Jay Garner of Garner Economics tells the Charles County Commissioners what the county needs to do to promote economic development for the future.
La Plata, MD – Charles County Director of Economic Development Darrell Brown told the Charles County Commissioners Tuesday, May 24 that while it is not a requirement by the state of Maryland to have an economic development plan, it is a necessary thing as far as the county is concerned.
“It’s necessary because the commissioners have goals for the department to meet and to satisfy these goals, there is a need for a strategic plan,” Brown said.
He said the county has established a vision for economic development for the county, what he called a very important strategic plan that will help focus the department’s work.
“We don’t have to worry about where we’re going and how we’re going to get there,” he noted. “We’ve developed a road map. It is an actionable plan.”
“There’s a lot to digest,” admitted Jay Garner of Garner Economics out of Atlanta, GA. “We always find more value when we’re able to engage you in dialogue once the presentation is made.
“We define economic development as wealth building,” Garner said.
He said their recommendations included strengthening the product (the county) and to create investment and recruitment for tourism and retail. Entrepreneurs would encompass 80 percent of all new jobs.
“The end goal is to make you as competitive as you can for your citizens and population,” Garner stated.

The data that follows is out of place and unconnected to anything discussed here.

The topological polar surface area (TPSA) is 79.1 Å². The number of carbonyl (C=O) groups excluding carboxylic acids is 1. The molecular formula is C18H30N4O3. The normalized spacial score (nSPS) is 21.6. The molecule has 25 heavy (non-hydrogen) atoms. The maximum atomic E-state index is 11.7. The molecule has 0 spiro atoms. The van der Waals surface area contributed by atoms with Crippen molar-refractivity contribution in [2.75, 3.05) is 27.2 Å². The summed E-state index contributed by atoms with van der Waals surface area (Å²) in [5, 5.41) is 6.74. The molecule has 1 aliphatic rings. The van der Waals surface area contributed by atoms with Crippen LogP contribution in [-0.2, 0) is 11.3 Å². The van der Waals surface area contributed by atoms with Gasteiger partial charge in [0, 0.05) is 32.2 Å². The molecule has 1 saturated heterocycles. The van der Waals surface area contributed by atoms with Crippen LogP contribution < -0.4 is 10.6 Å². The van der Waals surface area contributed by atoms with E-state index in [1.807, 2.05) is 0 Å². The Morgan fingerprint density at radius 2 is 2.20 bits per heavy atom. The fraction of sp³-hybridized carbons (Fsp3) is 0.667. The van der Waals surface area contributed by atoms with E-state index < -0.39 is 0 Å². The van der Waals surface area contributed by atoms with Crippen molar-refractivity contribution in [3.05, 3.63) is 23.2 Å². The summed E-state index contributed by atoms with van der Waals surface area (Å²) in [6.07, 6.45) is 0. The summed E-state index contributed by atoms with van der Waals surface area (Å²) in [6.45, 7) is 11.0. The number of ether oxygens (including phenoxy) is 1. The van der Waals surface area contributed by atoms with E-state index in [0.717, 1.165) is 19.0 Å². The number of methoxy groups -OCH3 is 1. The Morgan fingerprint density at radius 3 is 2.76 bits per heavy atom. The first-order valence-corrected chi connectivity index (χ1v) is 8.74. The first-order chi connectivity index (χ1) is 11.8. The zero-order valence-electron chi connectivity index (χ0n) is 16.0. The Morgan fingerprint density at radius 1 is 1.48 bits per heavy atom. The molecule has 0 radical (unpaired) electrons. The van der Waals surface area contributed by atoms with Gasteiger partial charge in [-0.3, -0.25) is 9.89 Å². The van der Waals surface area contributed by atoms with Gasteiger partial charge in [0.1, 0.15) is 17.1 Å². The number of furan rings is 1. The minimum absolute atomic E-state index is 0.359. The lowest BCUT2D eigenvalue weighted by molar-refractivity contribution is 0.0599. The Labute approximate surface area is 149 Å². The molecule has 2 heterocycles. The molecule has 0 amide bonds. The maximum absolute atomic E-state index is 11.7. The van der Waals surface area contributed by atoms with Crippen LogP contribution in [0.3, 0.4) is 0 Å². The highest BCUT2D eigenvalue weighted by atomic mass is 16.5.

He said they looked at different aspects of the county. The College of Southern Maryland and Charles County Public Schools are assets, as are county agricultural products.
He suggested the county be proactive in guiding economic development, encourage more private sector and business leadership, and work to attract companies who take advantage of the county’s labor pool.
Garner also suggested a business climate survey.
“When you have a large population leaving the county every day, they’re not going to be as knowledgeable of events going on in the community,” he stressed.
Garner Associate David Vercel told the commissioners that Charles has had fairly strong population growth (11.7 percent over the past five years).
“Thirty-four-point-three percent of those incoming people are from other states,” Vercel said. “It’s a moving target here. You have a lot of movement in the county.”
The numbers are something county leaders have known for some time, that 47,620 citizens leave the county each day to work in Maryland, Virginia and the District of Columbia.
“Household income is higher than Frederick County, but not Howard,” Vercel pointed out. “Your work force is definitely a concern.”
Charles has a low share of workers who are self-employed (6 percent). The state average is 8 percent, while that figure is 10 percent nationally.
“You have the labor force here, but it’s mostly geared toward individuals going elsewhere to earn their wages,” he said. “Mainline industries have not been growing here. If it wasn’t for the federal government, you’d be in a lot of trouble here.”
He said the county needs hotels with conference facilities, more research and development, engineering and computer opportunities.
“All people living in Charles County work in these industries all over the region,” he said. “They’re just not working here.”
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